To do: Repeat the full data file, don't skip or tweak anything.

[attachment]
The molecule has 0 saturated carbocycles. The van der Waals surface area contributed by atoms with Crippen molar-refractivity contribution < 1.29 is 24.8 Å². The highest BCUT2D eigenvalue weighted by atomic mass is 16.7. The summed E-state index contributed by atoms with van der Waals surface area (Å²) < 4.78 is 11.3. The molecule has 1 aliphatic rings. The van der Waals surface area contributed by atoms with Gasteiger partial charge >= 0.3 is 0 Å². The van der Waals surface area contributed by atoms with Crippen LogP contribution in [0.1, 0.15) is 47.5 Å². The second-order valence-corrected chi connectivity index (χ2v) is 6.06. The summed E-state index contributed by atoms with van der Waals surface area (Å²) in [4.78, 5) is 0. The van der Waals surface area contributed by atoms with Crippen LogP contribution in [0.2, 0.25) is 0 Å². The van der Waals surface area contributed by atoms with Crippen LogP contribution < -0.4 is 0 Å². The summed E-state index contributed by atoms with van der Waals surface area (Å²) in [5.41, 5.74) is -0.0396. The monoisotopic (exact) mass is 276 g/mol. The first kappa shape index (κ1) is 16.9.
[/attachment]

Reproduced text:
The molecule has 0 saturated carbocycles. The van der Waals surface area contributed by atoms with Crippen molar-refractivity contribution < 1.29 is 24.8 Å². The highest BCUT2D eigenvalue weighted by atomic mass is 16.7. The summed E-state index contributed by atoms with van der Waals surface area (Å²) < 4.78 is 11.3. The molecule has 1 aliphatic rings. The van der Waals surface area contributed by atoms with Gasteiger partial charge >= 0.3 is 0 Å². The van der Waals surface area contributed by atoms with Crippen LogP contribution in [0.1, 0.15) is 47.5 Å². The second-order valence-corrected chi connectivity index (χ2v) is 6.06. The summed E-state index contributed by atoms with van der Waals surface area (Å²) in [4.78, 5) is 0. The van der Waals surface area contributed by atoms with Crippen LogP contribution in [0.2, 0.25) is 0 Å². The van der Waals surface area contributed by atoms with Crippen LogP contribution < -0.4 is 0 Å². The summed E-state index contributed by atoms with van der Waals surface area (Å²) in [5.41, 5.74) is -0.0396. The monoisotopic (exact) mass is 276 g/mol. The first kappa shape index (κ1) is 16.9.